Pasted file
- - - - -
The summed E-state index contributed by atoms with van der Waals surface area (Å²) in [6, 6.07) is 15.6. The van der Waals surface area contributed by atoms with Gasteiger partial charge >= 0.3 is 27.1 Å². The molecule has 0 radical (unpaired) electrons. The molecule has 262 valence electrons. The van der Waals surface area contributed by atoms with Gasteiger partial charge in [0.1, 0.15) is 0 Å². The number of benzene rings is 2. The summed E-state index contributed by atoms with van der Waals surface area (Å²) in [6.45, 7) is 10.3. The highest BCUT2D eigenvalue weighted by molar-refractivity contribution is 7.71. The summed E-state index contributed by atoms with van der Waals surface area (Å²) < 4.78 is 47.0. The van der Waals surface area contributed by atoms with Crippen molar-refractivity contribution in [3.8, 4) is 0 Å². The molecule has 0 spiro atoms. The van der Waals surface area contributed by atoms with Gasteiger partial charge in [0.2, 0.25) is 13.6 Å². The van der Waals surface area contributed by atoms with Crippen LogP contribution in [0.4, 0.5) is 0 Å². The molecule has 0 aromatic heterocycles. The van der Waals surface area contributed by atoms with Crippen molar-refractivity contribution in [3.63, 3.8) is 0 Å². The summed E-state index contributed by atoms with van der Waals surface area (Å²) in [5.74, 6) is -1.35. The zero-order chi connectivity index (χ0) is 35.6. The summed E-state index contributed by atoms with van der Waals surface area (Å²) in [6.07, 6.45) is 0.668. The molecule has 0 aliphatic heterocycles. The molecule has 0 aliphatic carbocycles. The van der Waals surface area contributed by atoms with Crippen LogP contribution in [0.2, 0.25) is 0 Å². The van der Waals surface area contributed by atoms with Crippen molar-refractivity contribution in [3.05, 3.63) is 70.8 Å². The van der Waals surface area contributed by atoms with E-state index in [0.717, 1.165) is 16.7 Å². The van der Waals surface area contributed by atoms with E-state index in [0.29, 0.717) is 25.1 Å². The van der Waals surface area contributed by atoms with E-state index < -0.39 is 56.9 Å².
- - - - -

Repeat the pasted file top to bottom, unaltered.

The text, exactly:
The summed E-state index contributed by atoms with van der Waals surface area (Å²) in [6, 6.07) is 15.6. The van der Waals surface area contributed by atoms with Gasteiger partial charge >= 0.3 is 27.1 Å². The molecule has 0 radical (unpaired) electrons. The molecule has 262 valence electrons. The van der Waals surface area contributed by atoms with Gasteiger partial charge in [0.1, 0.15) is 0 Å². The number of benzene rings is 2. The summed E-state index contributed by atoms with van der Waals surface area (Å²) in [6.45, 7) is 10.3. The highest BCUT2D eigenvalue weighted by molar-refractivity contribution is 7.71. The summed E-state index contributed by atoms with van der Waals surface area (Å²) < 4.78 is 47.0. The van der Waals surface area contributed by atoms with Crippen molar-refractivity contribution in [3.8, 4) is 0 Å². The molecule has 0 spiro atoms. The van der Waals surface area contributed by atoms with Gasteiger partial charge in [0.2, 0.25) is 13.6 Å². The van der Waals surface area contributed by atoms with Crippen LogP contribution in [0.4, 0.5) is 0 Å². The molecule has 0 aromatic heterocycles. The van der Waals surface area contributed by atoms with Crippen molar-refractivity contribution in [3.63, 3.8) is 0 Å². The summed E-state index contributed by atoms with van der Waals surface area (Å²) in [5.74, 6) is -1.35. The zero-order chi connectivity index (χ0) is 35.6. The summed E-state index contributed by atoms with van der Waals surface area (Å²) in [6.07, 6.45) is 0.668. The molecule has 0 aliphatic heterocycles. The molecule has 0 aliphatic carbocycles. The van der Waals surface area contributed by atoms with Crippen LogP contribution in [0.2, 0.25) is 0 Å². The van der Waals surface area contributed by atoms with Crippen molar-refractivity contribution in [3.05, 3.63) is 70.8 Å². The van der Waals surface area contributed by atoms with E-state index in [0.717, 1.165) is 16.7 Å². The van der Waals surface area contributed by atoms with E-state index in [0.29, 0.717) is 25.1 Å². The van der Waals surface area contributed by atoms with E-state index < -0.39 is 56.9 Å².